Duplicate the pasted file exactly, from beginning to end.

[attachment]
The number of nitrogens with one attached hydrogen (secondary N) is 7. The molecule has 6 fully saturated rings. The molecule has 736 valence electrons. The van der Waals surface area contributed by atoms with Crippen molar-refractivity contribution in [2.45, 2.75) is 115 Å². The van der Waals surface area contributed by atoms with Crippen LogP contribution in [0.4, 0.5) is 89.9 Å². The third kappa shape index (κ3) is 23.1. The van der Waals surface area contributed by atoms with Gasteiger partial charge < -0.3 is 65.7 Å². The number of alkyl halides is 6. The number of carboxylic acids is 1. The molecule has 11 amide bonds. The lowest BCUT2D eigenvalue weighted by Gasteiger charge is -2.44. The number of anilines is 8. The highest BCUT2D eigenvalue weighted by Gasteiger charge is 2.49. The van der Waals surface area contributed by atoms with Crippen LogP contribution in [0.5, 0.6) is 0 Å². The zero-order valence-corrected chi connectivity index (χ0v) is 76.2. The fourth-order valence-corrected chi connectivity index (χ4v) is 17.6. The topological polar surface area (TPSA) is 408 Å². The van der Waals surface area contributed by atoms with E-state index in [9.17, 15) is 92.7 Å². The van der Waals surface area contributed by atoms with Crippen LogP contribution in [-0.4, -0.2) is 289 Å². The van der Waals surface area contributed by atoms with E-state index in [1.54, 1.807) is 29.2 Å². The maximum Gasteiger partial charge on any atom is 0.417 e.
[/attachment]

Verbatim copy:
The number of nitrogens with one attached hydrogen (secondary N) is 7. The molecule has 6 fully saturated rings. The molecule has 736 valence electrons. The van der Waals surface area contributed by atoms with Crippen molar-refractivity contribution in [2.45, 2.75) is 115 Å². The van der Waals surface area contributed by atoms with Crippen LogP contribution in [0.4, 0.5) is 89.9 Å². The third kappa shape index (κ3) is 23.1. The van der Waals surface area contributed by atoms with Gasteiger partial charge < -0.3 is 65.7 Å². The number of alkyl halides is 6. The number of carboxylic acids is 1. The molecule has 11 amide bonds. The lowest BCUT2D eigenvalue weighted by Gasteiger charge is -2.44. The number of anilines is 8. The highest BCUT2D eigenvalue weighted by Gasteiger charge is 2.49. The van der Waals surface area contributed by atoms with Crippen LogP contribution in [0.5, 0.6) is 0 Å². The zero-order valence-corrected chi connectivity index (χ0v) is 76.2. The fourth-order valence-corrected chi connectivity index (χ4v) is 17.6. The topological polar surface area (TPSA) is 408 Å². The van der Waals surface area contributed by atoms with E-state index in [9.17, 15) is 92.7 Å². The van der Waals surface area contributed by atoms with Crippen LogP contribution in [-0.4, -0.2) is 289 Å². The van der Waals surface area contributed by atoms with E-state index in [1.54, 1.807) is 29.2 Å². The maximum Gasteiger partial charge on any atom is 0.417 e.